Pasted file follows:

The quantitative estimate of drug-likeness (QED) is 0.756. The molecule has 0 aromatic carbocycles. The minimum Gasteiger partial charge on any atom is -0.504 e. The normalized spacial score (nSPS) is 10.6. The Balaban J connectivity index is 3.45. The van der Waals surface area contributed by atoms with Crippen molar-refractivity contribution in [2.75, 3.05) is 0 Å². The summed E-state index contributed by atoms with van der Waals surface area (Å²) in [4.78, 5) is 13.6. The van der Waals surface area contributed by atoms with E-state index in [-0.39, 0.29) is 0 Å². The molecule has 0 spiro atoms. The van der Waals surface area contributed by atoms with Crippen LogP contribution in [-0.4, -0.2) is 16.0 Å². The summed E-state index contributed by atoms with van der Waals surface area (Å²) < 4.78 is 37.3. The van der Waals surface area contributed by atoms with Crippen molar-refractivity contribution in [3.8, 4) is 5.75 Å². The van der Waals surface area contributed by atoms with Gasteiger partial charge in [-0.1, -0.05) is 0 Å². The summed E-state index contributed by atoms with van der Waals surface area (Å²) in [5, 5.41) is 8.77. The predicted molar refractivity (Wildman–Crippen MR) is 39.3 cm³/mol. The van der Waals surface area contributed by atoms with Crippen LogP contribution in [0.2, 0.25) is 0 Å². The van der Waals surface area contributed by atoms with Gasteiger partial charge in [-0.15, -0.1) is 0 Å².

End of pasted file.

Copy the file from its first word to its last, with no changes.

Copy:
The quantitative estimate of drug-likeness (QED) is 0.756. The molecule has 0 aromatic carbocycles. The minimum Gasteiger partial charge on any atom is -0.504 e. The normalized spacial score (nSPS) is 10.6. The Balaban J connectivity index is 3.45. The van der Waals surface area contributed by atoms with Crippen molar-refractivity contribution in [2.75, 3.05) is 0 Å². The summed E-state index contributed by atoms with van der Waals surface area (Å²) in [4.78, 5) is 13.6. The van der Waals surface area contributed by atoms with E-state index in [-0.39, 0.29) is 0 Å². The molecule has 0 spiro atoms. The van der Waals surface area contributed by atoms with Crippen LogP contribution in [-0.4, -0.2) is 16.0 Å². The summed E-state index contributed by atoms with van der Waals surface area (Å²) < 4.78 is 37.3. The van der Waals surface area contributed by atoms with Crippen molar-refractivity contribution in [3.8, 4) is 5.75 Å². The van der Waals surface area contributed by atoms with Gasteiger partial charge in [-0.1, -0.05) is 0 Å². The summed E-state index contributed by atoms with van der Waals surface area (Å²) in [5, 5.41) is 8.77. The predicted molar refractivity (Wildman–Crippen MR) is 39.3 cm³/mol. The van der Waals surface area contributed by atoms with Crippen LogP contribution in [0.2, 0.25) is 0 Å². The van der Waals surface area contributed by atoms with Gasteiger partial charge in [-0.15, -0.1) is 0 Å².